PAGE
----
3. 3 cloves garlic
    4. 1 pound lean mince
    5. 1 14-ounce can chopped tomatoes
    6. 2 tsp Worcestershire sauce
    7. 3 Tbs tomato paste
    8. 2 Tbs tomato sauce
    9. 1 tsp sugar
    10. 2 large carrots
    11. 2 courgettes (zucchini) or ½ bunch spinach
    12. ¼ cup red lentils
    13. ¼ cup water
    14. 1 ½ tsp salt
    15. 2 shakes of finely ground black pepper
    16. A bunch of fresh Thyme & Oregano
    17. A bunch of fresh Parsley if you have it
    18. ¾ packet of vermicelli pasta
    Instructions
    1. 1. Chop onions & fry in oil until soft (about 5 min).
    2. 2. Wash carrots & grate them. Peel the courgettes & grate them too. If you are using spinach, wash it well & then chop. Keep stirring the onions so they don’t burn.
    3. 3. Peel garlic & crush it in the garlic crusher. Add to onions & fry for about 1 minute – until you can smell that lovely garlic smell : )
    4. 4. Scoop the onions to the side of the pot, turn up the heat.
    5. 5. Add the mince & crush it with a wooden spoon to break up the lumps & brown it.
    6. 6. Add the can of tomatoes, Worcestershire sauce, tomato paste, tomato sauce/ketchup, sugar, carrots & courgettes or spinach.
    7. 7. Wash the red lentils in a sieve & add to mince.
    8. 8. Add water & stir well. Put the lid on, but leave a little gap for steam to escape.
    9. 9. Wash fresh herbs well (soak in a bowl of water for a while), then chop, set aside for later. If you are using dried herbs, just throw them in now.
    10. 10. Cook mince for at least 30 minutes (can be up to 1 hour if you have the time), stirring often to make sure it does not burn on the bottom.
    11. 11. Add salt & black pepper to the mince.
    12. 12. Add chopped herbs to the mince. Stir mixture well & cook for another 5 minutes or so. Taste to check the seasoning is right and you’re all done!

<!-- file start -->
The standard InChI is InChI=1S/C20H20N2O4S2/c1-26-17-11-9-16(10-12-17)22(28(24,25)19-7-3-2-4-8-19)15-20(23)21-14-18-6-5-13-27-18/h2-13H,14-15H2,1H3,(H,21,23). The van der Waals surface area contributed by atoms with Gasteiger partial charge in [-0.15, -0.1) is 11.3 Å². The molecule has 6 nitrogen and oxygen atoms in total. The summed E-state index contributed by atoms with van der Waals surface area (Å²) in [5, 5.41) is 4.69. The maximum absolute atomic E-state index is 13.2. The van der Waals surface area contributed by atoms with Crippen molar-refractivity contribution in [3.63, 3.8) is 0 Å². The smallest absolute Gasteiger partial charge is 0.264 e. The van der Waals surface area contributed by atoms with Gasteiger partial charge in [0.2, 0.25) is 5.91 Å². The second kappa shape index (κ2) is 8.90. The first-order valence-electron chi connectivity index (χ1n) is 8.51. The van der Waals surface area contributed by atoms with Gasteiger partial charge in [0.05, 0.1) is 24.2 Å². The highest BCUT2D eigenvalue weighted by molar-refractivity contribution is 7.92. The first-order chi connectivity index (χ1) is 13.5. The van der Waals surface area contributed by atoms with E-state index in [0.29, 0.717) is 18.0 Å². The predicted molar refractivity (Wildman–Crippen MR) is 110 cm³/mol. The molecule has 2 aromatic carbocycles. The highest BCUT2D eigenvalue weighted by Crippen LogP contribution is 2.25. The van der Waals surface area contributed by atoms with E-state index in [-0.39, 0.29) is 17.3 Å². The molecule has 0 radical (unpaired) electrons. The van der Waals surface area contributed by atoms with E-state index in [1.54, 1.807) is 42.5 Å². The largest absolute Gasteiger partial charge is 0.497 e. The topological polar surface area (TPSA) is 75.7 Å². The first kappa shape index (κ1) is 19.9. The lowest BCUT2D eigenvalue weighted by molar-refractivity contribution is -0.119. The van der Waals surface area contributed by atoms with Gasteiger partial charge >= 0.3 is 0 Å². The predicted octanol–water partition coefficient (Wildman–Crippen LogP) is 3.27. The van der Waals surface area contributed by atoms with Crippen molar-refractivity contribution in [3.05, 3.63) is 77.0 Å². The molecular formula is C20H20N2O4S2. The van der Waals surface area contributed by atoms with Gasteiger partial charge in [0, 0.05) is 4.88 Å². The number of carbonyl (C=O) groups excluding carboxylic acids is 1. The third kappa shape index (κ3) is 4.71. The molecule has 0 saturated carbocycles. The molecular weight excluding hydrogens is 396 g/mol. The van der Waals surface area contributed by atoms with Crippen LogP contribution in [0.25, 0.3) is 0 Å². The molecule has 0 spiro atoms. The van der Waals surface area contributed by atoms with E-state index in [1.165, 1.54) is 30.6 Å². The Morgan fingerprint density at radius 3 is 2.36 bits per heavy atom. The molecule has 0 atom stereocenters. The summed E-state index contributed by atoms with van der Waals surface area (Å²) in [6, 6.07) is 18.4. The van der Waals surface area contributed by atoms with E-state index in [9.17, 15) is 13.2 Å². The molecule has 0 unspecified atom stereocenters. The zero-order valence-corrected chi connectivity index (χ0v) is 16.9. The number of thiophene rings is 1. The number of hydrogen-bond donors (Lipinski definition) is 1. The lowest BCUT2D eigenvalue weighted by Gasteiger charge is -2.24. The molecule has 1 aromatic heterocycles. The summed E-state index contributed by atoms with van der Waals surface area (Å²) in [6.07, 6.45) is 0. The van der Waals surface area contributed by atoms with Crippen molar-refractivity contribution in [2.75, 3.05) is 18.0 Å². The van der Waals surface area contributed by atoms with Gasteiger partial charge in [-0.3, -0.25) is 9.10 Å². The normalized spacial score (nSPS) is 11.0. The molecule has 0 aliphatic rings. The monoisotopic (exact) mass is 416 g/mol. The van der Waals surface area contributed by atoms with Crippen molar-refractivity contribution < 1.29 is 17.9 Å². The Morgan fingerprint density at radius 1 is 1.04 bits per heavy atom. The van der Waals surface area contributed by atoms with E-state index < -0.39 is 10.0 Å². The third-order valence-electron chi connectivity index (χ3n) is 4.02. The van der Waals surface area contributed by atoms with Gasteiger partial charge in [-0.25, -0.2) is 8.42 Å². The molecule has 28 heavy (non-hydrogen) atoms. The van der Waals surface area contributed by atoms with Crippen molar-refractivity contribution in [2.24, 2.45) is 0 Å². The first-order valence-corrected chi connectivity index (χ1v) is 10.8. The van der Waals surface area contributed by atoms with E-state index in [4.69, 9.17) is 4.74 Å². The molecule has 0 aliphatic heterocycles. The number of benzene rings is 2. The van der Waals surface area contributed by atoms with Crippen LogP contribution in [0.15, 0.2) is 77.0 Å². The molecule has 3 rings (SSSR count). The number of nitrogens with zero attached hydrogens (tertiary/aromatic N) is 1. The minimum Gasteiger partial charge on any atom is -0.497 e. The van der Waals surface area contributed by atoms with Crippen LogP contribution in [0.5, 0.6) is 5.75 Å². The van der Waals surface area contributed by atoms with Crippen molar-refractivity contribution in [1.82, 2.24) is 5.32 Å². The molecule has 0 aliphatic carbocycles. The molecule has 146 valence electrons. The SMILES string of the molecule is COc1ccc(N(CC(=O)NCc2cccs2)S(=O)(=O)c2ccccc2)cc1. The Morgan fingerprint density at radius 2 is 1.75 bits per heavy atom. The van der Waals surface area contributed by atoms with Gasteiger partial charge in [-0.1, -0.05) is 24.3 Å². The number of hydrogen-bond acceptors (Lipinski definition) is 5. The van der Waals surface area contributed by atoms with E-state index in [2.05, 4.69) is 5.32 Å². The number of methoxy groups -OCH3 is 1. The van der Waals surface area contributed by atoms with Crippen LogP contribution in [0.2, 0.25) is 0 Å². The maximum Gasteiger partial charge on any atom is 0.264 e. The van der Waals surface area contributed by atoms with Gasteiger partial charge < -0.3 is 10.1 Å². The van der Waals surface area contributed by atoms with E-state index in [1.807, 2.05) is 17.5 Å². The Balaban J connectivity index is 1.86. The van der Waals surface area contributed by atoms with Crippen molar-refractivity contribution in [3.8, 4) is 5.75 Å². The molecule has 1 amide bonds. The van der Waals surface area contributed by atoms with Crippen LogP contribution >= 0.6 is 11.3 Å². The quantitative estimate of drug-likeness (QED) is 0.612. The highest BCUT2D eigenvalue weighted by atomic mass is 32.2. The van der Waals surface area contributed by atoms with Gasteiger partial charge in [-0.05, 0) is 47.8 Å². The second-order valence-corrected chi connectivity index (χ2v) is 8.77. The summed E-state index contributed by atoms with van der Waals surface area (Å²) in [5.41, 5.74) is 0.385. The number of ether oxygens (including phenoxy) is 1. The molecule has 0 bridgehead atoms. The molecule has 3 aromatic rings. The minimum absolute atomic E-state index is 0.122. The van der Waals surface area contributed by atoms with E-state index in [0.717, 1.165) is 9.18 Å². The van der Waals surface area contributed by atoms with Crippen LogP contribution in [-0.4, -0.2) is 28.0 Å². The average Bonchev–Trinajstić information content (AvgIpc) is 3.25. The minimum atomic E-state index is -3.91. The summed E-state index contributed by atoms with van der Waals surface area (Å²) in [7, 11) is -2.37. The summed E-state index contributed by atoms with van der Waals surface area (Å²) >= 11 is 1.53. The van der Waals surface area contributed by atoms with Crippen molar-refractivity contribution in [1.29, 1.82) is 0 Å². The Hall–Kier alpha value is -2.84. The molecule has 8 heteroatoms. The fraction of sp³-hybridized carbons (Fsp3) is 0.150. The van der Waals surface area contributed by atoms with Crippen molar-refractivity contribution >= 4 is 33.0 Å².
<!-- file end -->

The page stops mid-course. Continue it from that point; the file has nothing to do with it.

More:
Notes
    1. I sometimes add 2 sticks of chopped celery & or a cup of chopped mushrooms if I have them. I used frozen spinach in this recipe, but if I’m using fresh, I don’t pre-cook it, just wash it well, chop it up & toss it in with the other veggies.
    The Accidental Okie http://theaccidentalokie.com/

Easy Loaded Baked Potato Salad

skillet logo tablecloth (1)Welcome to week two of the Great Gluten-Free Campout! Did you enjoy Week One? If you didn’t read Week One and now you’re sad or confused or feeling left out, have no fear. Read the Series Intro and then Week One, and then you’ll be in the club. You’ll soon receive your secret handshake and official sticker.

Well, maybe not. But you will have tools, tips and new recipes to conquer gluten-free camping without fear!

This is Week Two of The Great Gluten-Free Campout, and we’ve got four more amazing gluten-free campout recipes ready for you. Here’s the lineup:

Easy Loaded Baked Potato Salad

Loaded Baked Potato Salad 10 | Accidental Okie

This potato salad has four ingredients. It can have up to six if you want to get fancy and put oil and salt on your potato before you bake it. It is easy and inexpensive and delicious. It has a secret ingredient that will make you wonder why you never thought of it before.

This potato salad doesn’t contain mayonnaise. I’m always so paranoid about mayo in food during camping. Can you imagine getting food poisoning at a campground bathroom? Shudder!

You don’t only have to make this recipe while camping, either. Make it any time you want to look like a fancy kitchen genius who labored for hours, while actually working for about 10 minutes.

Step one in loaded baked potato salad is baking potatoes. My camp cooking buddy Rick and I baked three potatoes, each with a different method to show you all the options. (Read more about Rick in this post. Not only is he a famous painter, he is also the ultimate authority on camping cooking.)  

Accidental Okie Camping 5Poke holes in a few places around the raw potato with a fork.

Loaded Baked Potato Salad 5 | Accidental OkieEach of these potatoes weighed a little over one pound.

Potato 1: We wrapped a potato that had been sprayed with cooking oil and generously sprinkled in seasoned salt in two layers of heavy-duty aluminium foil. We put directly on hot charcoal for about 40 minutes.

Potato 2: We covered in oil and seasoned salt and placed the potato in a small dutch oven and cooked with 1/3 the amount of charcoal under the oven and 2/3 on the oven lid. It baked for about an hour.

Potato 3: We microwaved it on the microwave’s potato setting and then toasted in a toaster oven to get a crunchy skin. 

Loaded Baked Potato Salad 11 | Accidental OkieYou can do any of these methods. You can even bake the potatoes at home and keep them chilled in an ice chest on the camp site. An hour before you’re ready to assemble your potato salad, just warm them up on a skillet or wrap them in foil and crisp them up over charcoal or the grill.